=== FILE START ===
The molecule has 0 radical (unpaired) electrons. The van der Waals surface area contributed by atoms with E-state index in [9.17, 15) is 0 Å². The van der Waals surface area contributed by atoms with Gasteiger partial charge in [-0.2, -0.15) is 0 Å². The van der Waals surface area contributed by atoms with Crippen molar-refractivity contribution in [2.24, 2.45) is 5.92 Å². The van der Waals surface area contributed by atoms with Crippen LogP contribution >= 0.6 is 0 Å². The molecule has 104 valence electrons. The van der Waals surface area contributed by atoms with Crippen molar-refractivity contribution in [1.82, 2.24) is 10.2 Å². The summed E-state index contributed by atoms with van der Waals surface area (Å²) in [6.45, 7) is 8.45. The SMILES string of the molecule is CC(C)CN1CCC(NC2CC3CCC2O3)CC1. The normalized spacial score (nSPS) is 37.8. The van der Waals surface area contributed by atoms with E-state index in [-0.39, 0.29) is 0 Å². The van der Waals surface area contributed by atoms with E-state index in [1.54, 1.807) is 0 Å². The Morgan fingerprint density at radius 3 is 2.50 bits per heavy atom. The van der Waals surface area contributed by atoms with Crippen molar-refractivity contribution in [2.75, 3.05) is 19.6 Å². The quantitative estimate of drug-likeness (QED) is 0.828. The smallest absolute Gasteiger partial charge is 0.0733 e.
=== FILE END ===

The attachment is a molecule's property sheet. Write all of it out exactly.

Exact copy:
The molecule has 0 radical (unpaired) electrons. The van der Waals surface area contributed by atoms with E-state index in [9.17, 15) is 0 Å². The van der Waals surface area contributed by atoms with Gasteiger partial charge in [-0.2, -0.15) is 0 Å². The van der Waals surface area contributed by atoms with Crippen molar-refractivity contribution in [2.24, 2.45) is 5.92 Å². The van der Waals surface area contributed by atoms with Crippen LogP contribution >= 0.6 is 0 Å². The molecule has 104 valence electrons. The van der Waals surface area contributed by atoms with Crippen molar-refractivity contribution in [1.82, 2.24) is 10.2 Å². The summed E-state index contributed by atoms with van der Waals surface area (Å²) in [6.45, 7) is 8.45. The SMILES string of the molecule is CC(C)CN1CCC(NC2CC3CCC2O3)CC1. The normalized spacial score (nSPS) is 37.8. The van der Waals surface area contributed by atoms with E-state index in [-0.39, 0.29) is 0 Å². The van der Waals surface area contributed by atoms with E-state index in [1.54, 1.807) is 0 Å². The Morgan fingerprint density at radius 3 is 2.50 bits per heavy atom. The van der Waals surface area contributed by atoms with Crippen molar-refractivity contribution in [2.75, 3.05) is 19.6 Å². The quantitative estimate of drug-likeness (QED) is 0.828. The smallest absolute Gasteiger partial charge is 0.0733 e.